Kate McCue from Agriculture Victoria gave a short talk on biosecurity on farm how important it is now and will become even more so in the future.

Elke Hocking from ALM Tech, did a great job of bringing it all together- in what technology we saw in operation at the Stawell plant and how that relates to the on-farm operations.  She covered topics including, how to get lambs to hit the market specifications, benchmarking your ram team, RamSelect, where to set your targets, data and what to do with it, growth rates, carcass data, genetic data and animal health considerations for example carcass trimming due to incorrect methods of vaccinating animals.

Zoetis representative Heidi Sutherland then took participants through an animal health session. Heidi showed via a power point presentation the importance of the right size needles and the correct vaccination applicators to assist in implementing the correct technique for injecting sheep.  It is farmers duty of care towards their animals to follow best practice science and vaccination methods to prevent illness in animals.  The group moved into the undercover sheep yards to experience hands on the applicators and practice vaccination technique.  No animals were vaccinated on the day, Heidi demonstrated how to hold the animal correctly to minimize stress and to protect yourself from accidentally injuring yourself.

For more information on Perennial Pasture Systems and events you can refer to the Website:

or Facebook:

 or contact Project Manager, Rob Shea, via mbl: 0438 521357 or email:

Festival theme announced!

The theme for the next Eel Festival on 22-23 March 2024 is ‘Song, Story, Dance; Ceremony and Celebration’.

It was chosen by the committee’s Cultural Advisory Committee and underscores the importance and continuation of culture in all its forms for First Nations people of the area.

The committee is now designing the next festival program to reflect the theme.

Reconciliation and NAIDOC Week art exhibition

The opening of the exhibition to celebrate Reconciliation and NAIDOC Week was held on 2 June at the Lake Bolac Information and Business Centre.

The exhibition was opened by Ararat Rural City mayor, Jo Armstrong, and Gunditjmara elder Adeline Thomas gave a heartfelt Welcome to Country.

It included paintings, prints, wood-carvings, clothing and emu-feather necklaces, and featured works by Kirrae Whurrung artist Brett Clarke.

Brett’s works explore the rich cultural history of his people of south west Victoria. He spoke about his early life and how his grandfather and his mother, artist and musician Patricia Clarke, influenced his work.  

Brett has been involved with the Eel Festival since its inception, taking part in many of the Healing Walks, performing on the lakeside stage and running a variety of cultural workshops.  

His mother’s painting, ‘The Healing Walk’, was created for the first Eel Festival in 2005, and was a prominent part of the exhibition. Brett, who writes and performs music as ‘Boorook’, led the audience in his own beautiful song in Gunditjmara language.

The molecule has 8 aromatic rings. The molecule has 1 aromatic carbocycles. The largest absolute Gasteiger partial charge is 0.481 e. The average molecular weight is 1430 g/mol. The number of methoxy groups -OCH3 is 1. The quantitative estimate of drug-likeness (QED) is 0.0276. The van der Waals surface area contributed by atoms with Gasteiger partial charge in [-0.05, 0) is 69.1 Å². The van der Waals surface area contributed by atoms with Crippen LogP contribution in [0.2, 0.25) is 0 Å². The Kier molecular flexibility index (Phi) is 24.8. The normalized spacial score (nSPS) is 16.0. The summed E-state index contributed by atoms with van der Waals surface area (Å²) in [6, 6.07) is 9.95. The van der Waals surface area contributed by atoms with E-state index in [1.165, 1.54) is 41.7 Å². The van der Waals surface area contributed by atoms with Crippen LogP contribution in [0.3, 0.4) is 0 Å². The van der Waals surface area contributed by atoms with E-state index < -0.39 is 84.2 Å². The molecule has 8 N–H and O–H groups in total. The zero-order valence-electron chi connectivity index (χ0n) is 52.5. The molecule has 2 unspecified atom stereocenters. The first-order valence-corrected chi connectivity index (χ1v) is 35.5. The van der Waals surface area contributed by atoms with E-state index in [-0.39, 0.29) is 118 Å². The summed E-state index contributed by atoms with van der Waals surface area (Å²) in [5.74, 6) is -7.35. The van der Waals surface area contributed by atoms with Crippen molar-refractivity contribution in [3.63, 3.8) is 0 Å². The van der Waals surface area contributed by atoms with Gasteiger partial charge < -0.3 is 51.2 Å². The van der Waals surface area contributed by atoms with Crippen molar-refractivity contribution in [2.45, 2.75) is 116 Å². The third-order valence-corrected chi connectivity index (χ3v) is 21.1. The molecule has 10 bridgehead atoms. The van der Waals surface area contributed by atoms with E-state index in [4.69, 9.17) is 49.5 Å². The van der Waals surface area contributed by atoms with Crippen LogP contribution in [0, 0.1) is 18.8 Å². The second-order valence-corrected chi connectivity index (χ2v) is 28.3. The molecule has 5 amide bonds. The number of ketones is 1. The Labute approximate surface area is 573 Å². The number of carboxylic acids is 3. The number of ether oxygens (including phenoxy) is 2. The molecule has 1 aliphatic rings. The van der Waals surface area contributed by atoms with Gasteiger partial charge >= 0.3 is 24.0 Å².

Lake Bolac College junior school students contributed colourful paintings of emus and honey ant dreaming and Lake Bolac Kindergarten children created beautiful yarning sticks.

The exhibition opening, which was enjoyed by an enthusiastic group of local and visiting art lovers, was supported by funding from Reconciliation Victoria. 

There is still time for you to attend. The exhibition of affordable artworks closes on 9 July. 

WESI Project new WeedScan App

The WESI (Weeds at the Early Stage of Invasion) team was back on the road again in March. This time our travels took us to the north east of Victoria to deliver weed ID training at the DEECA Benalla office.

The WESI weed ID training (on Wednesday 22 March 2023) was delivered to 30 participants from DEECA, Parks Victoria, Landcare, North East Catchment Management Authority, Gecko CLaN Landcare and others. WESI takes great joy in getting out to different Country and meeting the various people dealing with weeds across the State. Whilst we are there to deliver training, we learn so much visiting a region and listening to participant’s stories.

WeedScan App and website training

The WESI training held in Benalla was a collaboration with DEECA’s WESI and Agriculture Victoria, and NSW DPI . A component of the training was an introduction to the new (soon to be released) WeedScan app and website.

WeedScan is an artificial intelligence-based tool for identifying, recording, and managing priority weeds across Australia. WeedScan contains 83 priority weeds species (more species to be added soon) and was available to participants to try out at the Benalla training sessions.

The 2-hour workshop provided training on how to use WeedScan and included a practical hands-on application of WeedScan using photos and live samples of priority weeds, some of which included the WESI weed display and State Prohibited Weeds from Agriculture Victoria. The public invited to participate included weed and biosecurity officers, individuals involved in ‘boots on the ground’ weed management, Landcare members, weed spotters and others interested in weeds.

The WeedScan project was developed by the Centre for Invasive Species Solutions, CSIRO, and NSW DPI with input from other states and territories, including Victoria. Funding for WeedScan was provided by the Commonwealth of Australia through the National Landcare Program’s Smart Farming Partnerships.

Understanding chemical impact on beneficial insects in grain paddocks

Grains Research & Development Corporation

Insecticides are a valuable tool for Australian grain growers to effectively manage pests in grain production. However beneficial insects also play an important role in farming and now understanding how and what chemistries to use to protect these ‘paddock helpers’ is easier than ever.